My boss wanted us to have a meeting one day at a late morning. Usually, as I work third shift in my job, I would wake up at 11 AM or noon. So this meant less sleep for me and even less time for me to exercise.

That day, I woke up early. I got myself some coffee and combed my hair so I wouldn’t look too messy. The meeting was to be an hour but it went on for 90 minutes. Boss thanked me for waking up early, we all logged out, and then I set my alarm and went back to sleep.

And that was it, I did Camp’s workout. Then I took a shower and drove to the office.

So that day I only did 7-10 minutes of exercise and no more. On the way to the office, I asked myself “Was it worth working out for such a short time?”

After I arrived at my office, I knew the answer: yes it was.

*Granted, I didn’t burn many calories doing this workout alone. However, this routine did wake me up and made me feel more alive. In a sense, being awake and alert helps burn more calories when doing everyday activities such as driving, brushing my teeth, and typing.

*I found myself having more mobility in my joints. Since I spend time rotating my shoulders, hips, neck, and so on I find my movements looser and freer.

*Many people suffer form of back problem as they get older. In my case, my back is getting stronger and more supple. The routine has me twist and turn my spine in different directions, giving it more flexibility than if I don’t exercise at all.

*There are some days my metabolism improves due to the improvement of my body’s elimination process. That is to say, because I am twisting the body and massaging the organs, many times I find myself using the bathroom after exercising.

*The strength training in Camp’s workout is minimal, but there is some. Most of the training comes through ankle raises and deep squats. So the legs as well as the lower abdomen do get exercised.

*Because I regulated my breathing for each movement, I got more oxygen into my blood and increase its VO2 max in a more gentle fashion.

* I usually have poor posture. But, after doing this exercise, my posture becomes a lot more erect.

* When using free weights (less than 3 lbs, mind you!) I get a higher calorie burn and faster muscular development. When I hold on to a pair of tennis balls, my muscles get more toned.

* Last, but not least, my body becomes more “addicted” to exercise. The 7-10 minutes I spend doing Walter Camp’s workout makes my body want to do more.

So obviously I am speaking from my own personal experience. However, I also think that if you tried this exercise routine out for at least a week, you can also see positive changes in your body and physique. You won’t lose a lot of weight, build muscle, or look like a bodybuilder or fitness model. However, this will be one hell of a first step in an 1000 mile fitness journey. This easy, low-impact routine will lead to greater health and fitness in the long-run.

Again, if you ever want to try this out, you can click here for one version of the routine.

Here is also another version.

Last, but not least, this is a modernized take on the exercises. Sure the ebook isn’t for free, but you only pay $6 US. However, once you incorporate the exercises in your daily life, it will be the best 6 dollars you will have ever spent.

Anyways, to wrap the story up, I was satisfied that day with my workout. I came to know that even if I do this workout only once a day, I will still benefit from the movements.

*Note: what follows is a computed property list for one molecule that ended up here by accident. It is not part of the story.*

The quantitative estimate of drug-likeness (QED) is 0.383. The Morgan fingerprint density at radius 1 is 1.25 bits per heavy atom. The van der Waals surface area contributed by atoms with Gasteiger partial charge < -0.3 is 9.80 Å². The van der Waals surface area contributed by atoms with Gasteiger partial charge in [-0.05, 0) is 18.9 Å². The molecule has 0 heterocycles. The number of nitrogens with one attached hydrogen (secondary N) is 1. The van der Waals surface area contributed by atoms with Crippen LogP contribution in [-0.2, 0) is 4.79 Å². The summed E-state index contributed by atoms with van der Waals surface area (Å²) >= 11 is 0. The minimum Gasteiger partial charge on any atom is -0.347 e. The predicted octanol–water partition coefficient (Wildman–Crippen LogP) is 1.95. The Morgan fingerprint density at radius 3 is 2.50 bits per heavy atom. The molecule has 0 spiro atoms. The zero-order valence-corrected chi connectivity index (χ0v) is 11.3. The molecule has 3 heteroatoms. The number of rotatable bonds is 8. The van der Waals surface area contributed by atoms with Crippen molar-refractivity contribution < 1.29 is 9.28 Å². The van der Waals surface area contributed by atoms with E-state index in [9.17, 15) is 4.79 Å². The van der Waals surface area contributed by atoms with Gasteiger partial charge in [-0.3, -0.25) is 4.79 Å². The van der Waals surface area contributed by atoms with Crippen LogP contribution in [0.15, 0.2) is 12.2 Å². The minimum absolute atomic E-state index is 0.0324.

The next day I found out that one of my coworker is taking a week off of vacation. This means I have to put more hours in the office and that I would only have enough time to do Camp’s workout once a day.

You know what? I am okay with that.


My Nichiren Last Hurrah: Day 30.5

Photo by Callum Hilton on

What is has been surprising for me is that I am enjoying the Nichiren Buddhist practice. One of these days I will write my own thoughts as to why I am enjoying Nichiren Buddhism more now than I ever did. For the most part, though, I am at a loss for words or an explanation. Every other time I tried to get myself back into the Nichiren Buddhist practice, I was never happy. I used to be happy about the practice when I was a wide-eyed university student and I kept practicing until I went to China.

Now, for the most part, I feel like I am university again and the possibilities of the practice feels endless.

That being said though, lately I have been practicing in a very minimal fashion. Usually, I should recite two parts of the Lotus Sutra, repeat the mantra over and over again for at least five minutes, and also mentally recite some silent prayers. That’s the full practice. However, most of the time I have only chanted the mantra for 1-5 minutes at a time. That is a minimal way of doing things, but I want to go back to doing the full liturgy.

So I am going to challenge myself.

Starting Sunday, I will make sure to do a full liturgy practice everyday (except Friday, but that is a personal matter). If I can do this everyday for one week and week only, I am going to reward myself with Laotian beer. Here in America, since not many people know of Laos’ best kept secret, it’s very hard to find a place that sells it. However, I know of one restaurant that does and I am going to buy a bottle if I ever keep up with the full liturgy practice.

I am also quite surprised that I have been reciting my affirmations almost everyday without fail. I like it so far, especially as how it does get me to work out, chant, or even do qigong. However, I do find it a bit boring. Still, I promised myself to recite my affirmations twice a day for 100 days just to see how my life changes for it . . . . or not.

My physical workouts have been a lot more satisfying to say that least. My original plan was to do Walter Camp’s workout, a Western qigong routine, and then a Chinese one. For the past couple of days, I find myself spending more time in physical fitness than I normally would. However, I do have to say that it won’t be a regular thing. This week I spent everyday working out for at least 30 minutes.

One day was an exception and I want to write more about it soon.